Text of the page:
According to the Fair Credit Reporting Act (FCRA), credit bureaus are required to correct errors in a timely manner.[vi] Thus, if you notice any of the errors mentioned above, you can dispute them with the credit bureaus.

Here’s the contact information to file your dispute online, by mail, or over the phone with each of the credit bureaus:




When you file your dispute, you’ll need to explain why the information is inaccurate and include documentation to prove your claims. The credit bureau will then have 30 days to conduct an investigation.[vii]

How to Report Identity Theft

If you suspect that you may be a victim of identity theft, filing a dispute with the credit bureaus is only the first step. You should also:

    • File an identity theft report on
    • File a police report
    • File a formal complaint with the Federal Trade Commission (FTC)

After that, you’ll want to block the fraudulent data from your credit reports. To do so, you’ll need to share a copy of your formal identity theft report with the credit bureaus, as well as proof of your identity and a letter outlining the fraudulent activity. You can find a sample letter for this process on The credit bureaus must block your fraudulent data within four days of receiving your letter.[viii]

How to Set Up Fraud Alerts on Your Credit Reports

A fraud alert lets lenders know that you’re dealing with identity theft. In turn, they know to take extra steps to verify your identity before approving new credit applications.

You can request a fraud alert by reaching out to one of the credit bureaus. The credit bureau you contact will notify the other two on your behalf.

Here’s each credit bureau’s fraud alert contact information:


      • Phone – (888) 397-3742
      • OnlineExperian Fraud Center
      • MailExperian,
        O. Box 9554,
        Allen, TX 75013


      • Phone – (800) 685-1111
      • OnlineEquifax Alerts
      • Mail Equifax Consumer Fraud Division,

PO Box 740256,

Atlanta, GA 30374


      • Phone – (888) 909-8872
      • Online Transunion Fraud Alert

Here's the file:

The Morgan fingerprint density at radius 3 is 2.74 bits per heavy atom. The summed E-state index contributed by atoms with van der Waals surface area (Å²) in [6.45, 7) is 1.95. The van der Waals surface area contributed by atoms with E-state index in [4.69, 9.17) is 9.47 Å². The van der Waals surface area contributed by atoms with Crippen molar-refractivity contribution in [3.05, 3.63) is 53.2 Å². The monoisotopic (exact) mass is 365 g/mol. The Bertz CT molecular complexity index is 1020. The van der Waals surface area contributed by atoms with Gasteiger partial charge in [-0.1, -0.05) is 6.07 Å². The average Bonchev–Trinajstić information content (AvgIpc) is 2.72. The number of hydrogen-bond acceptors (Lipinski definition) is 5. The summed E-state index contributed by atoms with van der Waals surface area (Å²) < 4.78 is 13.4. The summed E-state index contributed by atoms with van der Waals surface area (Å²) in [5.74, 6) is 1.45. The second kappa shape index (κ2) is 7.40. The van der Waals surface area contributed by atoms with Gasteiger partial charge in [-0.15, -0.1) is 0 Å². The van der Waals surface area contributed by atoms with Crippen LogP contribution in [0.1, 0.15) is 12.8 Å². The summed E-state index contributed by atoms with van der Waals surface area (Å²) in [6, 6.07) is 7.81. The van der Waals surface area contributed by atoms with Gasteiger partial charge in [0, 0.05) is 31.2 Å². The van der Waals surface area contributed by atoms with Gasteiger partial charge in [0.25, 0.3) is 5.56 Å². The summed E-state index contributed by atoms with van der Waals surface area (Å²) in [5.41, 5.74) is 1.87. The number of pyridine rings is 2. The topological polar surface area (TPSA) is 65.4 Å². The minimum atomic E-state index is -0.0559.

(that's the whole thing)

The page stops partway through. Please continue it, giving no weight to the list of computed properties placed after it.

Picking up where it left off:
• Mail TransUnion Fraud Victim Assistance Department,

P.O. Box 2000,

Chester, PA 19016


How Long Do Fraud Alerts Last?

If you file an initial fraud alert, it will stay active for one year.[ix] This type of fraud alert is meant for consumers who aren’t sure if they’ve had their identity stolen but have reason to be concerned.

If you can confirm that you’ve fallen victim to identity theft, you can request an extended fraud alert. You’ll need to provide additional documents to complete the request. Once the extended fraud alert is in place, it will stay on your credit reports for up to seven years.

The final type of fraud alert is reserved for military members on active duty. It lasts one year and lets potential lenders know that you’re currently deployed.

The Bottom Line

As you can see, credit reporting errors are more common than many people realize. Thus, it’s important to review your credit report regularly to ensure it’s error-free.

If you want to learn more about credit reports and credit scores, check out the Certified Credit blog. There, we discuss what you should know as a first-time home buyer, the difference between consumer credit scores vs. mortgage credit scores, ways to improve your credit score, and so much more.

Certified Credit: Innovative Mortgage Lending Solutions

If you’re a mortgage lender, educating your borrowers about their credit reports and credit scores is an important marketing strategy. By guiding your borrowers into better creditworthiness, you can help them qualify for a mortgage with you sooner.

Here at Certified Credit, we create many educational materials that you can share with your borrowers, such as our First-Time Homebuyer Guide. We also offer a wide range of mortgage lending solutions, including:

    • Affordable credit reports
    • Credit score improvement tools
    • Automated lead generation and borrower retention tools
    • Automated prequalification
    • Automated verification of income and employment
    • Automated undisclosed debt monitoring
    • Flood zone determinations
    • Fraud and risk support
    • Settlement services

You can learn more about our innovative products and services by scheduling a credit consultation with us today.



[i] Consumer Reports. More Than a Third of Volunteers in a Consumer Reports Study Found Errors in Their Credit Reports.

[ii] Equifax. What Is a Credit Report and What Is on It?

[iii] Consumer Reports. More Than a Third of Volunteers in a Consumer Reports Study Found Errors in Their Credit Reports.

[iv] Bankrate. Everything you need to know about credit utilization ratio.,can%20lower%20your%20credit%20score.

[v] CFPB. How long does negative information remain on my credit report?,where%20they%20will%20report%20it.

[vi] FTC. Fair Credit Reporting Act.

[vii] Consumer Financial Protection Bureau. If a credit reporting error is corrected, how long will it take before I find out the results?

[viii] CFPB. What do I do if I’ve been a victim of identity theft?,that%20someone%20stole%20your%20identity.

[ix] Equifax. 7 Things to Know About Fraud Alerts.